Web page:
Court Rules Apple isn’t Infringing on Emblaze Streaming Media Patent

| News

The jury in a Federal Court case has ruled Apple didn't infringe on a live streaming media patent owned by Emblaze. The company accused Apple of forcing developers to use QuickTime's streaming media tools, and that it held the patent on that technology.

Jury shoots down Emblaze's patent infringement claim against AppleJury shoots down Emblaze's patent infringement claim against Apple

Emblaze argued that Apple's QuickTime infringed on its streaming content patent, and that by pushing third party developers to rely on QuickTime, the company was essentially forcing them to infringe as well. Those third party developers produced big name apps such as WatchESPN, MLB at Bat, and more.

The lawsuit against Apple was filed in December 2009, and at the time Emblaze said it was planning on launching its own smartphone sometime in 2010. The company did release the Else smartphone, but it never took off.

Apple isn't the only company Emblaze has targeted for patent infringement. The company also hit Microsoft with a lawsuit in February 2010 accusing the company of infringement over the live streaming features in Windows.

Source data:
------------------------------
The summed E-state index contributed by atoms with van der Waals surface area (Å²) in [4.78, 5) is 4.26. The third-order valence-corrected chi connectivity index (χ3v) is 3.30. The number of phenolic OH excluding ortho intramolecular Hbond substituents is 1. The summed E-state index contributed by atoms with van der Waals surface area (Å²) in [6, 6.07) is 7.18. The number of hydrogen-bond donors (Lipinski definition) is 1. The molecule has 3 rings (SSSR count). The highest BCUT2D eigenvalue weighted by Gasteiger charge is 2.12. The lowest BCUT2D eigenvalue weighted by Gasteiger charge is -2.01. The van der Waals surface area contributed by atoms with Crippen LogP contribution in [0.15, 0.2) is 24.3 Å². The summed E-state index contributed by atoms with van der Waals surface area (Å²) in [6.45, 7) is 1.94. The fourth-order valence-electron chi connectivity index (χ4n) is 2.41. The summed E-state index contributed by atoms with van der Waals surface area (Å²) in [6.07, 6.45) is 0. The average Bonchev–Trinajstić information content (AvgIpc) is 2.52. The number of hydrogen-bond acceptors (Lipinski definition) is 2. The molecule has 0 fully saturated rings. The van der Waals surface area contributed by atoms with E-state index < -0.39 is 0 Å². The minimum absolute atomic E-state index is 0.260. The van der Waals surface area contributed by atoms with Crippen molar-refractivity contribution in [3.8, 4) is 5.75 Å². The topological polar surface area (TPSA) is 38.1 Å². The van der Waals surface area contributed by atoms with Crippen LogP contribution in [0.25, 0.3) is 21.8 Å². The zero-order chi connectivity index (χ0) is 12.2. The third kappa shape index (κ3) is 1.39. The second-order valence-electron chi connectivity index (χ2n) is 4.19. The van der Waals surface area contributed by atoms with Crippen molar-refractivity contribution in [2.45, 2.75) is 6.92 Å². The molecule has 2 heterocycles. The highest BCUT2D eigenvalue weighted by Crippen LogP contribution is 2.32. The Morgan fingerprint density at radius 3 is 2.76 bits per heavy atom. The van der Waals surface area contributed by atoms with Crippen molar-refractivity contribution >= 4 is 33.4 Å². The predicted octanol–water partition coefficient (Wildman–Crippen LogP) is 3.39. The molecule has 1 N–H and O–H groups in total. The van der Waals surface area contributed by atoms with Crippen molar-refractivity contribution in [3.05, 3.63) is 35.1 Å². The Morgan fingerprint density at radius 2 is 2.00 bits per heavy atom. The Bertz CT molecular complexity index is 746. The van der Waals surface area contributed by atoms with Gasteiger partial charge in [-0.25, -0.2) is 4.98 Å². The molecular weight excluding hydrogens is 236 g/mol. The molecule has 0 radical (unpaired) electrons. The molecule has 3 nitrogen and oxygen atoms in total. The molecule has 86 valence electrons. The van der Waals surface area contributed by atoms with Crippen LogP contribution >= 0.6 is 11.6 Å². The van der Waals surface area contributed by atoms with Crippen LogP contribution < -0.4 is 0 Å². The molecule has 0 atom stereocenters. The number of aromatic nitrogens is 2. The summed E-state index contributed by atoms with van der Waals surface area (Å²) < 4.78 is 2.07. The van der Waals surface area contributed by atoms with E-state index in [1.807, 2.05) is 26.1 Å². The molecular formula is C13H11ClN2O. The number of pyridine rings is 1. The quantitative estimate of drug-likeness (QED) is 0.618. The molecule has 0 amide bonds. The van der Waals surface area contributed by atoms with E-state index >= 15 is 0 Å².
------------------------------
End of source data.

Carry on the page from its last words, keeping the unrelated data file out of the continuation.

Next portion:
The jury agreed with Apple's arguments and found the iPhone and iPad maker didn't infringe on Emblaze's patent, but stopped short of ruling it invalid.

So far, neither company has commented on the court's ruling.

[Thanks to Bloomberg for the heads up]

The Mac Observer Spin The Mac Observer Spin is how we show you what our authors think about a news story at quick glance. Read More →

Emblaze tried to make its own smartphone and failed. It tried to sue Apple for patent infringement and failed. That's one company with some seriously bad luck.

Popular TMO Stories



That fact that you aptly describe it as bad “luck”, speaks volumes as to our broken patent laws.

Lee Dronick

Emblaze should have taken it to Judge Koh.

Log in to comment (TMO, Twitter or Facebook) or Register for a TMO account